US Army to Receive Railgun Artillery Howitzers in 2019
A recent series of tests seem to vindicate optimism among officials at General Atomics Electromagnetic Systems (GA-EMS), the prime contractor for the US Army's Blitzer electromagnetic railgun system, that the game changing weapon of war can finally be ready for production by 2019.
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The aim of the tests is to develop a multi-mission railgun weapon systems for the US Army. GA-EMS in October 2013, however, predicted the land based version of the Blitzer railgun would see production in 2016.
The latest tests saw a prototype of the Blitzer electromagnetic railgun system successfully fire hypersonic projectiles at far greater ranges than previously. Blitzer is the first weaponized railgun planned for production.
Intended as an artillery weapon to bombard land targets, Blitzer launches a streamlined discarding sabot round designed by Boeing's Phantom Works at 1,600 meters per second or at Mach 5 at accelerations in excess 60,000 giganewtons.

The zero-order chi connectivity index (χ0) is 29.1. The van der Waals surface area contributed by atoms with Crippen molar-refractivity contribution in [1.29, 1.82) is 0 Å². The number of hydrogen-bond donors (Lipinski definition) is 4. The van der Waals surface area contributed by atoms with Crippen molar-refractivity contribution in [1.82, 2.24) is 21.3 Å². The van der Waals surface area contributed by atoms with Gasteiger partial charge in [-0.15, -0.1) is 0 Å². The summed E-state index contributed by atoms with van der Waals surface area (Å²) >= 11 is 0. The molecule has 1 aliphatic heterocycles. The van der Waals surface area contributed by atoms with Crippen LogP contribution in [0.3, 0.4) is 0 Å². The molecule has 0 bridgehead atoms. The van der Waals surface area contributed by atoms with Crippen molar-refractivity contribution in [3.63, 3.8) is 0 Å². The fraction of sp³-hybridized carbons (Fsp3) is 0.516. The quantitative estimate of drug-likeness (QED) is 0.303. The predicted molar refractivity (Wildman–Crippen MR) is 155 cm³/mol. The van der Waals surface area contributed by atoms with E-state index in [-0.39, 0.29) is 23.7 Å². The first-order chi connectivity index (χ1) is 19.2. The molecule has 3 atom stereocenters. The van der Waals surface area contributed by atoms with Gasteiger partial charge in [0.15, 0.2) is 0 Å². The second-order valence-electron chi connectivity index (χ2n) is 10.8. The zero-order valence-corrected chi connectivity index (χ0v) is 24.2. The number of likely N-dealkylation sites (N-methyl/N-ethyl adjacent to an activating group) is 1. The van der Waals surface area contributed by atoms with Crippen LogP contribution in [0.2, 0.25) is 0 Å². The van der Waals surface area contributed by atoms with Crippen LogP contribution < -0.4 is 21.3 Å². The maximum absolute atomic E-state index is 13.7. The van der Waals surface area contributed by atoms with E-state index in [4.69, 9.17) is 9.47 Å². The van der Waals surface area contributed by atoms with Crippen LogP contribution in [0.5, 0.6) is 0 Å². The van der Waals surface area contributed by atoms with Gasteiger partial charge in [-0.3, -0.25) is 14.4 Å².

Railguns launch projectiles using electromagnetic forces instead of the chemical propellants used in traditional artillery rounds. These futuristic weapons can deliver muzzle velocities more than twice those of conventional guns.
Blitzer's rounds destroy targets with their very high kinetic energy. They reach velocities above 3 km/s, far exceeding conventional artillery rounds in range and destructive force. The absence of explosive propellants or warheads plus the low cost of projectiles compared to conventional artillery is a big plus for railguns. Railguns can launch multi-mission projectiles with shorter time-to-target and greater effectiveness at longer range.
GA-EMS' Blitzer railgun system is an integrated system that includes the launcher; high density capacitor driven pulsed power and weapon fire control system. Over the past year, GA-EMS has performed pioneering engineering, development and successful testing of electromagnetic railgun launched hypersonic projectiles and projectile components.
Railguns are also being developed for use against aircraft missiles and anti-ship cruise missiles. Because they can travel up to Mach 5, railgun rounds can hit cruise missiles much faster and further away from US Navy ships.